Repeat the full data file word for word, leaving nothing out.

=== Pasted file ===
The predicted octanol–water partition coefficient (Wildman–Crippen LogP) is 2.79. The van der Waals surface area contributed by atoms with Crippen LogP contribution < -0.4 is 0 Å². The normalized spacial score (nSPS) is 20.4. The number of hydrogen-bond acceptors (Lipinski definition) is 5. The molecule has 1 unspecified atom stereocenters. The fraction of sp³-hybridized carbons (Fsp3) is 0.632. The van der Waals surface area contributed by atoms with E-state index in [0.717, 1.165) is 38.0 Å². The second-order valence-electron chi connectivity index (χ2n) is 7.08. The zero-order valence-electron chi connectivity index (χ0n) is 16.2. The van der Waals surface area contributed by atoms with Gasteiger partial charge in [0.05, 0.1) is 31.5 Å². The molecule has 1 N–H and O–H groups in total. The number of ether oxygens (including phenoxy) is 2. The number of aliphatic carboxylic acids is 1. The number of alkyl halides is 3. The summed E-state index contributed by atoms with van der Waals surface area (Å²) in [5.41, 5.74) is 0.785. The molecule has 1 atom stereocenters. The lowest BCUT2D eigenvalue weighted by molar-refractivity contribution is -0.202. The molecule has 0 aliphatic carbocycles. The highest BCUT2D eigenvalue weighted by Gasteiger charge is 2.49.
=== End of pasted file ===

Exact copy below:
The predicted octanol–water partition coefficient (Wildman–Crippen LogP) is 2.79. The van der Waals surface area contributed by atoms with Crippen LogP contribution < -0.4 is 0 Å². The normalized spacial score (nSPS) is 20.4. The number of hydrogen-bond acceptors (Lipinski definition) is 5. The molecule has 1 unspecified atom stereocenters. The fraction of sp³-hybridized carbons (Fsp3) is 0.632. The van der Waals surface area contributed by atoms with E-state index in [0.717, 1.165) is 38.0 Å². The second-order valence-electron chi connectivity index (χ2n) is 7.08. The zero-order valence-electron chi connectivity index (χ0n) is 16.2. The van der Waals surface area contributed by atoms with Gasteiger partial charge in [0.05, 0.1) is 31.5 Å². The molecule has 1 N–H and O–H groups in total. The number of ether oxygens (including phenoxy) is 2. The number of aliphatic carboxylic acids is 1. The number of alkyl halides is 3. The summed E-state index contributed by atoms with van der Waals surface area (Å²) in [5.41, 5.74) is 0.785. The molecule has 1 atom stereocenters. The lowest BCUT2D eigenvalue weighted by molar-refractivity contribution is -0.202. The molecule has 0 aliphatic carbocycles. The highest BCUT2D eigenvalue weighted by Gasteiger charge is 2.49.